Elvis may have left the building, but he is coming back to Collingwood.
After the 2019 Collingwood Elvis Festival the town will no longer be operating the annual event, but it could continue in Collingwood under new management.
At the Corporate and Community Services Standing Committee meeting last night (June 3) the committee voted unanimously to allow staff to use the special events permit process to select a private operator for the 2020 Collingwood Elvis Festival.
In April, 2019, all of council voted not to continue the Collingwood Elvis Festival as a municipally-run event, however that left the door open for private enterprise to step in an run the event.
According to Karen Cubitt, manager of culture and events, the town currently has three expressions of interest from businesses looking to run the 2020 Elvis Festival in Collingwood.
The committee did consider whether or not to put the operation of the festival into the public realm in a competitive bid process, but ultimately decided to use a first-come, first-serve selection process and special event permit application.
Cubitt presented a staff report to the committee from the parks, recreation, and culture department stating a competitive bid process would require the town to stay involved and maintain a licence agreement with Elvis Presley Enterprise (a cost of US$8,500 annually). The town could then send out a request for proposal and assess the bidders event management experience and capabilities as well as the value of the bids.
“The town would essentially still be the owner of the festival, overseeing its management,” states the staff report. “This is not a complete divestiture of the festival … staff resources, to some extent, would be required to continue.”
Cubitt said the current special event permit process does include some support from town staff in the interest of making sure events run in Collingwood are successful where possible.
Through the special event permit process, the option selected by the committee, the town would “more significantly” divest its involvement in the festival.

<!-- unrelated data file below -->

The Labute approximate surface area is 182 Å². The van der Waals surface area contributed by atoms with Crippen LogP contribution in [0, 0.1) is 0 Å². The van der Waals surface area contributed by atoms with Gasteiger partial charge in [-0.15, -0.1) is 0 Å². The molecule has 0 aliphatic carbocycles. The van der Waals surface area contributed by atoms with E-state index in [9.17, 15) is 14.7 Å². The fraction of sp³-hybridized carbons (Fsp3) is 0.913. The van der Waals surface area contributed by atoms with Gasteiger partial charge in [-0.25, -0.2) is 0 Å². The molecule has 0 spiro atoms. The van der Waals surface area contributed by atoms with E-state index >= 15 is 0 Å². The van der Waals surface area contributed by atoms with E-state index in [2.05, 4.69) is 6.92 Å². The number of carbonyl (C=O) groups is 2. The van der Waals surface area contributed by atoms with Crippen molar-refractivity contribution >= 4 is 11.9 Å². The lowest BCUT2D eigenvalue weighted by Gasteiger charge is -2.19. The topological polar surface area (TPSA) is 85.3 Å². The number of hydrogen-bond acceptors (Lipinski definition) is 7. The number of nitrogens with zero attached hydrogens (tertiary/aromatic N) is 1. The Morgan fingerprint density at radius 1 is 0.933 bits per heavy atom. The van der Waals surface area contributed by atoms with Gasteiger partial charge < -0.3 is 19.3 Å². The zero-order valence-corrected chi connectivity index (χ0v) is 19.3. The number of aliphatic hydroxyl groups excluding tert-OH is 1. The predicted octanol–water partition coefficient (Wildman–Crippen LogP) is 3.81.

The special event permit applications are received and reviewed on a first-come, first-served basis.
The applicant must meet conditions put forward by the clerk, the parks, recreation and culture department, the fire department, OPP, public works, and the BIA for events in the downtown district. The applicant in the special event permit process is typically asked for traffic management plans, security and emergency plans, noise control plans, and proof of insurance, according to the staff report.
Cubitt said, in the case of the Elvis festival, the town would also be asking to see proof of the licensing agreement with Elvis Presley Enterprises.
If the first applicant is unable to meet the conditions, staff will not issue a permit, and will move on to the next proposal in queue.
The fee for a special event permit for the Collingwood Elvis Festival would be $750, and the town would also receive revenue from the rental of town-owned facilities and property for the Elvis Festival should a successful applicant be issued a permit.
In April, the town already had an unsolicited proposal from Gardhouse Enterprises Inc. to take over operation of the festival. It’s unclear who submitted the other two expressions of interest to the town since then.
Though the committee voted unanimously in favour of the special event permit process, the vote will go to council at the June 10 meeting for a final decision.
The town will operate the Collingwood Elvis Festival next month as usual, and this will be the 25th anniversary of the festival in Collingwood.